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A new photo of the comet 67P/Churyumov-Gerasimenko has just been released by the folks working on the Rosetta mission, and holy freaking wow is it gorgeous:
That’s a mosaic of four separate images taken using the NAVCAM detector camera, Rosetta’s low-resolution detector, when the spacecraft was just under 29 kilometers from the comet.
The rubber duckie–shaped comet has two lobes connected by a neck; the smaller lobe is at the top, and the larger lobe at the bottom. I increased the brightness of the image a small amount, accenting the streaks of vapor emitted from the comet; those are jets of gas erupting from the surface! The comet is a mix of ice and rock, and when the ice warms from sunlight, it turns directly into a gas, venting into space.
Rosetta’s detailed images allow us to see that process in detail for the first time. The gas is emitted from various places all over the surface, and over time this changes the comet’s structure and appearance.
For example, at the bottom of the image is a large, round depression (inset here). You might think that’s an impact crater, since those are common on asteroids and the like. But it’s actually a pit formed from leaking gas. Note the shadows in the pit’s floor; the rim is extremely jagged and spiky; those shards look to be dozens of meters high at least. They must be very fragile, and relatively young, or else they’d have long since been destroyed. You can also see rubble in the floor, probably debris that’s rolled downhill as the pit walls have eroded.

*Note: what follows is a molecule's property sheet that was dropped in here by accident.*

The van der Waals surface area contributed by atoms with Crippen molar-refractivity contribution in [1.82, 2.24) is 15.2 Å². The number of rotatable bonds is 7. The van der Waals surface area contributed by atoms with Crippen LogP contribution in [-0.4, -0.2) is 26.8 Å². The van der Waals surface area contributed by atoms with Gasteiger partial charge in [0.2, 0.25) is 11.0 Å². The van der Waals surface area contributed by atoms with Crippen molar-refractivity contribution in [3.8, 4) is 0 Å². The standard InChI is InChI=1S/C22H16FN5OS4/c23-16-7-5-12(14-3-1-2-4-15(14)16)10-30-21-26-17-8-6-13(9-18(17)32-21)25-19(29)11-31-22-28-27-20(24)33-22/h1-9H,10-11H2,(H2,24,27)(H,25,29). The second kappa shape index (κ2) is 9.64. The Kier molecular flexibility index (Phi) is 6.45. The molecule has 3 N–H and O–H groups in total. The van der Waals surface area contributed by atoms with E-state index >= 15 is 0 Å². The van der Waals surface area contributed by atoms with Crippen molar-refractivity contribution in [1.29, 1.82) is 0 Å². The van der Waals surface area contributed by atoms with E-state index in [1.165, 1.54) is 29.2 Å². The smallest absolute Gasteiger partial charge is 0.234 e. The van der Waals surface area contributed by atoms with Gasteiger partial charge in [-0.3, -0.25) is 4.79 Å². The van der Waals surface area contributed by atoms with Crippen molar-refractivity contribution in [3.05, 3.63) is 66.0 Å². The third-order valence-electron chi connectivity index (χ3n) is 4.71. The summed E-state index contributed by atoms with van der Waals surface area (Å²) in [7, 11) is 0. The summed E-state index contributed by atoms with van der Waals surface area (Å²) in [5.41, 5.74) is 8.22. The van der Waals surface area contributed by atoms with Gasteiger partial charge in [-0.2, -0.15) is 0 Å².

I’ll note there are white specks all over the image; I strongly suspect those are cosmic ray hits to the detector, subatomic particles in space that slam into the chip and leave behind a blip.
The detail and contrast in the image is spectacular. And it’ll get better: Rosetta took this image shortly before breaking orbit; over the next few weeks it’ll approach and recede from the comet to measure the environment around it at various distances. On Saturday it will dip down to an astonishing 6 kilometers above the comet’s surface! At that distance, details as small as half a meter should be visible…in the low-res detector. Unfortunately, the OSIRIS high-res camera images aren’t released quickly, so it may be a while before we see them.
And one final thing, something I can’t shake: Does anyone else see the upper lobe being a very creepy and skeletal E.T. looking up and to the left?